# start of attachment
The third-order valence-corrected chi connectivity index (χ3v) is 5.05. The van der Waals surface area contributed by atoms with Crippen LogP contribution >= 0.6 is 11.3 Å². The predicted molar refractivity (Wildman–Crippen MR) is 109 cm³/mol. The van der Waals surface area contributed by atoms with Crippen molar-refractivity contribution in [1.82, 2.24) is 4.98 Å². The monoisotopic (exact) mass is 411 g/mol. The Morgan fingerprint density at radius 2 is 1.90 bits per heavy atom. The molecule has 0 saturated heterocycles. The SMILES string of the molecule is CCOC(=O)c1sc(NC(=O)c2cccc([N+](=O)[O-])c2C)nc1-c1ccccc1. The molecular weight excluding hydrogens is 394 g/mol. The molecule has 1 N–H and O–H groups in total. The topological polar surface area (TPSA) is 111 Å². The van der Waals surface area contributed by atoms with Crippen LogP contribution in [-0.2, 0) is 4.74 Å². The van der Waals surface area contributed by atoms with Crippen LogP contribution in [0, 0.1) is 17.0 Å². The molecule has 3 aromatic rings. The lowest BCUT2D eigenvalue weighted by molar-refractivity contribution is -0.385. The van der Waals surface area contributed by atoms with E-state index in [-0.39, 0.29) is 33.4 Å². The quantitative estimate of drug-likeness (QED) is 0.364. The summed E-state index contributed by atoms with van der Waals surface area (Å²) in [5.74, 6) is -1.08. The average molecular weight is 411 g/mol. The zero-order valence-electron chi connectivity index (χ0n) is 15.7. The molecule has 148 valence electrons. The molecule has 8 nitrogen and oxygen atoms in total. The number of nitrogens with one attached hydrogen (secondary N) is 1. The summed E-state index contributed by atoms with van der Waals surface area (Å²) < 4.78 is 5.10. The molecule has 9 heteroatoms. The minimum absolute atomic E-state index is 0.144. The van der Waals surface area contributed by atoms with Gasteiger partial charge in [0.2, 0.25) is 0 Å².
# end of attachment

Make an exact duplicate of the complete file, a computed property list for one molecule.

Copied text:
The third-order valence-corrected chi connectivity index (χ3v) is 5.05. The van der Waals surface area contributed by atoms with Crippen LogP contribution >= 0.6 is 11.3 Å². The predicted molar refractivity (Wildman–Crippen MR) is 109 cm³/mol. The van der Waals surface area contributed by atoms with Crippen molar-refractivity contribution in [1.82, 2.24) is 4.98 Å². The monoisotopic (exact) mass is 411 g/mol. The Morgan fingerprint density at radius 2 is 1.90 bits per heavy atom. The molecule has 0 saturated heterocycles. The SMILES string of the molecule is CCOC(=O)c1sc(NC(=O)c2cccc([N+](=O)[O-])c2C)nc1-c1ccccc1. The molecular weight excluding hydrogens is 394 g/mol. The molecule has 1 N–H and O–H groups in total. The topological polar surface area (TPSA) is 111 Å². The van der Waals surface area contributed by atoms with Crippen LogP contribution in [-0.2, 0) is 4.74 Å². The van der Waals surface area contributed by atoms with Crippen LogP contribution in [0, 0.1) is 17.0 Å². The molecule has 3 aromatic rings. The lowest BCUT2D eigenvalue weighted by molar-refractivity contribution is -0.385. The van der Waals surface area contributed by atoms with E-state index in [-0.39, 0.29) is 33.4 Å². The quantitative estimate of drug-likeness (QED) is 0.364. The summed E-state index contributed by atoms with van der Waals surface area (Å²) in [5.74, 6) is -1.08. The average molecular weight is 411 g/mol. The zero-order valence-electron chi connectivity index (χ0n) is 15.7. The molecule has 148 valence electrons. The molecule has 8 nitrogen and oxygen atoms in total. The number of nitrogens with one attached hydrogen (secondary N) is 1. The summed E-state index contributed by atoms with van der Waals surface area (Å²) < 4.78 is 5.10. The molecule has 9 heteroatoms. The minimum absolute atomic E-state index is 0.144. The van der Waals surface area contributed by atoms with Gasteiger partial charge in [0.2, 0.25) is 0 Å².